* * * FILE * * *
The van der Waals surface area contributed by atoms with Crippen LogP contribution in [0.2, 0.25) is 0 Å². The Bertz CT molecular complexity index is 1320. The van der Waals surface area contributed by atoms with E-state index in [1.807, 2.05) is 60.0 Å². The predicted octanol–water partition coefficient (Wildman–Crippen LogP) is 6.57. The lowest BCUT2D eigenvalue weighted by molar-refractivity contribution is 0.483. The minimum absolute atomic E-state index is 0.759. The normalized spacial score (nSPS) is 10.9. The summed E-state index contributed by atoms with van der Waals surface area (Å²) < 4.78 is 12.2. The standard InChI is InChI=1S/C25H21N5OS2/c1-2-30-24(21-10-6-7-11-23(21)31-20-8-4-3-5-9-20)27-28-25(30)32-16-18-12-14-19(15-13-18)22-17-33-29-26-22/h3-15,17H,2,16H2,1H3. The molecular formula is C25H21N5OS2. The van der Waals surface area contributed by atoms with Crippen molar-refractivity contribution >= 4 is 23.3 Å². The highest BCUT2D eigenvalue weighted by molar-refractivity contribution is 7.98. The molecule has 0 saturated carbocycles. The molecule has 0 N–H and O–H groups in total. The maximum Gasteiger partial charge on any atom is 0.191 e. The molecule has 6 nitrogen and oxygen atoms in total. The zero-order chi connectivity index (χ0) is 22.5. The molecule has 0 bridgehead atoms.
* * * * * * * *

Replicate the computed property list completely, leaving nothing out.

The van der Waals surface area contributed by atoms with Crippen LogP contribution in [0.2, 0.25) is 0 Å². The Bertz CT molecular complexity index is 1320. The van der Waals surface area contributed by atoms with E-state index in [1.807, 2.05) is 60.0 Å². The predicted octanol–water partition coefficient (Wildman–Crippen LogP) is 6.57. The lowest BCUT2D eigenvalue weighted by molar-refractivity contribution is 0.483. The minimum absolute atomic E-state index is 0.759. The normalized spacial score (nSPS) is 10.9. The summed E-state index contributed by atoms with van der Waals surface area (Å²) < 4.78 is 12.2. The standard InChI is InChI=1S/C25H21N5OS2/c1-2-30-24(21-10-6-7-11-23(21)31-20-8-4-3-5-9-20)27-28-25(30)32-16-18-12-14-19(15-13-18)22-17-33-29-26-22/h3-15,17H,2,16H2,1H3. The molecular formula is C25H21N5OS2. The van der Waals surface area contributed by atoms with Crippen molar-refractivity contribution >= 4 is 23.3 Å². The highest BCUT2D eigenvalue weighted by molar-refractivity contribution is 7.98. The molecule has 0 saturated carbocycles. The molecule has 0 N–H and O–H groups in total. The maximum Gasteiger partial charge on any atom is 0.191 e. The molecule has 6 nitrogen and oxygen atoms in total. The zero-order chi connectivity index (χ0) is 22.5. The molecule has 0 bridgehead atoms.